Good Griefing

Good Griefing
A Folk Hero for the Online Age

Tom Endo | 5 May 2009 08:04
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Every generation has its folk heroes. Inspirational rebels, they often become vessels for people's frustrations with authority. Robin Hood, Bonnie and Clyde and Jesse James are just a few of our outlaw folk heroes. We remember them as charming and magnanimous tricksters, legendary for their brazen feats of lawlessness in the face of a corrupt or inept system. People aren't ignorant of the reality - most realize that these legends were often little more than sociopaths operating well outside the standards of civil life. We simply choose to ignore their more destructive qualities in favor of romantic notions about freedom and individuality.

Griefers are internet folk heroes in this sense. They fulfill the promise of the online gaming space - these unpredictable epic stories created by the users instead of developers - and act as central players in the legends that are helping to define online gaming. Also like real-world folk heroes, more than a few griefers are self-involved nihilists whose goals and actions are fundamentally at odds with the structures that make online games playable in the first place.


A Wish Unfulfilled
The internet and virtual worlds are consistently described with terms like "new frontiers" and the "wild west," and their users as pioneers. The reality, particularly in regards to MMOGs and virtual worlds, is far more mundane. The most popular games are heavily designed affairs that carefully bring players together while providing them with constantly changing content. This makes for a polished, compelling and reliable play experience. Every session of World of Warcraft is likely to feel productive in some manner. Didn't beat the entire dungeon? At least you walk away with a bit of new gear, or a couple bars of experience at the very least. Holiday events are so well planned that Martha Stewart could learn a thing or two from them. And I would be remiss not to mention more traditional competitive multiplayer games like Team Fortress 2 or Call of Duty 4, whose multiplayer experiences have become carefully tailored to pit like skill levels against each other and string players along with a seemingly limitless array of achievements and unlockable items.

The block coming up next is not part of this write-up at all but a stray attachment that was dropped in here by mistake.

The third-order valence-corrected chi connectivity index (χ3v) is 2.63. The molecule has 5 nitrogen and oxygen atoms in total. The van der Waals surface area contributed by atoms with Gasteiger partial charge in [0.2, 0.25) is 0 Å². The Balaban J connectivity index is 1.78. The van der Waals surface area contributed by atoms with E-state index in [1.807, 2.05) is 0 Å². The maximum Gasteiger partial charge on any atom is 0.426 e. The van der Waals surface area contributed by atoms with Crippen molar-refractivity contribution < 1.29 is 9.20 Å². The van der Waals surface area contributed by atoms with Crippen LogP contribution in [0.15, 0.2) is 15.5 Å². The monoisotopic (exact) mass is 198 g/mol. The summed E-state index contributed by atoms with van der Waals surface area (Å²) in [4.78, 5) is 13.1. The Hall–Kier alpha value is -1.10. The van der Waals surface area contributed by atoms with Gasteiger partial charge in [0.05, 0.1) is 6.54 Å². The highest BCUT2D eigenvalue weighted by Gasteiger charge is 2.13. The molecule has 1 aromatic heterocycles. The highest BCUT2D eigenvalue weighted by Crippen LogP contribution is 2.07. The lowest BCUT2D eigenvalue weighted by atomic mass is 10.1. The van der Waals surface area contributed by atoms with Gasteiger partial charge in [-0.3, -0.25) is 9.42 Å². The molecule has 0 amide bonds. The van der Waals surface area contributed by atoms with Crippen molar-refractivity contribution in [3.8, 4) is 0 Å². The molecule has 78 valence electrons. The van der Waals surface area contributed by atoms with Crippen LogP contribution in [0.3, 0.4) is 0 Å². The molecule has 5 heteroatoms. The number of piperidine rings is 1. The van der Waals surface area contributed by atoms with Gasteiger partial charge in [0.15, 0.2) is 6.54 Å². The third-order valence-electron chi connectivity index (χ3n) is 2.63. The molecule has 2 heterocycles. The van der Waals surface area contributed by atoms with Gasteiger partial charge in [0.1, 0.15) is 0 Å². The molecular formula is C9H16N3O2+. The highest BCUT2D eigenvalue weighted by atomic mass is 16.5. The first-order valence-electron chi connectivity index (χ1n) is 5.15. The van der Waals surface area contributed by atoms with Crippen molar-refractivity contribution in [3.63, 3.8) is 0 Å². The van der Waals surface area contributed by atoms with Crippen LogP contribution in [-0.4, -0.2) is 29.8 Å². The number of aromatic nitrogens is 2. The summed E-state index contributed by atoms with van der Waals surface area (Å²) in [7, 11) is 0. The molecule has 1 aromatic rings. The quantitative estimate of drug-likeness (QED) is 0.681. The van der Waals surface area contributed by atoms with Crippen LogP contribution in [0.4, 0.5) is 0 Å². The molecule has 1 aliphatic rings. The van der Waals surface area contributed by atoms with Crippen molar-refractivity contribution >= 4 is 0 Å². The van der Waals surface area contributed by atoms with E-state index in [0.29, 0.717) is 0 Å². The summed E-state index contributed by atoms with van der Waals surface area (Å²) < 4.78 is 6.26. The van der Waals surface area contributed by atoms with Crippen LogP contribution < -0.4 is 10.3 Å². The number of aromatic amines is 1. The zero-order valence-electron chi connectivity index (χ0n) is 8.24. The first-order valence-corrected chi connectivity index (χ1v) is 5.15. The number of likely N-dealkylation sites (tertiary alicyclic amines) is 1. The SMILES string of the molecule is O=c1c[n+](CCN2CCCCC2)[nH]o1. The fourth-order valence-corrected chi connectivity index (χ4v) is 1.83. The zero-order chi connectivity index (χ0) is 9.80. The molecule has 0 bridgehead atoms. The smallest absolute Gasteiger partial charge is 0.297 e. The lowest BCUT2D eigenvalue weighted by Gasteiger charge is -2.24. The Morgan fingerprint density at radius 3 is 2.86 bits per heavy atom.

However, astute players know there is a master delicately tugging on the strings of it all. When Blizzard created a zombie outbreak around Halloween of 2008, it felt more like an acknowledgement than a surprise, a thoughtful lagniappe from the development team to its loyal fan base. The chaos and excitement that accompany a truly unpredictable occurrence simply wasn't there; instead, there was a tacit acknowledgment that players were merely getting their $15 a month worth of attention. The cold, hard truth of online gaming is that the majority of players want to be coddled by the developers in their daily gaming experience.

In the gossip and word-of-mouth atmosphere that is a part of present-day gaming culture, the reality of carefully controlled online spaces is nothing short of censorship. It's not that game developers are intentionally acting as thought police, but rather that apocryphal tales and legends have no room to grow organically.

The Griefer Celebrity
Griefers are, by their own admission, the LSD-spiked fruit punch at the company Christmas party. At their best, griefers are able to replicate the lofty goals of artists in the 1950s that developed the idea of the "happening" - an event that transcends the tedium of everyday existence and forces some examination of life from those who witness it. Griefers are often painted as the Mad Hatters of online gaming. But if that's all they were, their public presence might be contained to a few humorous fan videos on YouTube.

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